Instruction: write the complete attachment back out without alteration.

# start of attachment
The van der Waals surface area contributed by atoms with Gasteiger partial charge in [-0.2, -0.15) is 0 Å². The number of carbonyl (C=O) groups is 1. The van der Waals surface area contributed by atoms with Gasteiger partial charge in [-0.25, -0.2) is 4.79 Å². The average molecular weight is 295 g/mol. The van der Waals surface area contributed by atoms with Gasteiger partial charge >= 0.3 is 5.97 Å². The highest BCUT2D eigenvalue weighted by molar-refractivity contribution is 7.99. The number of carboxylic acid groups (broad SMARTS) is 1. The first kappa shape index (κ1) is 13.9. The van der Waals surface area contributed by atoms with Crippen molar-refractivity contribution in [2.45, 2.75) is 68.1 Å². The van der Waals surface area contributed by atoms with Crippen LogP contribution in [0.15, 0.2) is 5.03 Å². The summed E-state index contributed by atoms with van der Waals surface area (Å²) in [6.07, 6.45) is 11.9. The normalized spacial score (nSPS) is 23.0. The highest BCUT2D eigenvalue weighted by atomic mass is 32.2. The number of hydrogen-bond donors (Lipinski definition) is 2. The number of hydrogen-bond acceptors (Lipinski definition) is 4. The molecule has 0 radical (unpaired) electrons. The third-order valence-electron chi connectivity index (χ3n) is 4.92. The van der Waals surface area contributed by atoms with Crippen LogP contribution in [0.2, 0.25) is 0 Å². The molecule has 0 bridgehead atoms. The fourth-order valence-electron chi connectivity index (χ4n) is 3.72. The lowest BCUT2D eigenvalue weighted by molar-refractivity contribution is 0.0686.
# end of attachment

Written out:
The van der Waals surface area contributed by atoms with Gasteiger partial charge in [-0.2, -0.15) is 0 Å². The number of carbonyl (C=O) groups is 1. The van der Waals surface area contributed by atoms with Gasteiger partial charge in [-0.25, -0.2) is 4.79 Å². The average molecular weight is 295 g/mol. The van der Waals surface area contributed by atoms with Gasteiger partial charge >= 0.3 is 5.97 Å². The highest BCUT2D eigenvalue weighted by molar-refractivity contribution is 7.99. The number of carboxylic acid groups (broad SMARTS) is 1. The first kappa shape index (κ1) is 13.9. The van der Waals surface area contributed by atoms with Crippen molar-refractivity contribution in [2.45, 2.75) is 68.1 Å². The van der Waals surface area contributed by atoms with Crippen LogP contribution in [0.15, 0.2) is 5.03 Å². The summed E-state index contributed by atoms with van der Waals surface area (Å²) in [6.07, 6.45) is 11.9. The normalized spacial score (nSPS) is 23.0. The highest BCUT2D eigenvalue weighted by atomic mass is 32.2. The number of hydrogen-bond donors (Lipinski definition) is 2. The number of hydrogen-bond acceptors (Lipinski definition) is 4. The molecule has 0 radical (unpaired) electrons. The third-order valence-electron chi connectivity index (χ3n) is 4.92. The van der Waals surface area contributed by atoms with Crippen LogP contribution in [0.2, 0.25) is 0 Å². The molecule has 0 bridgehead atoms. The fourth-order valence-electron chi connectivity index (χ4n) is 3.72. The lowest BCUT2D eigenvalue weighted by molar-refractivity contribution is 0.0686.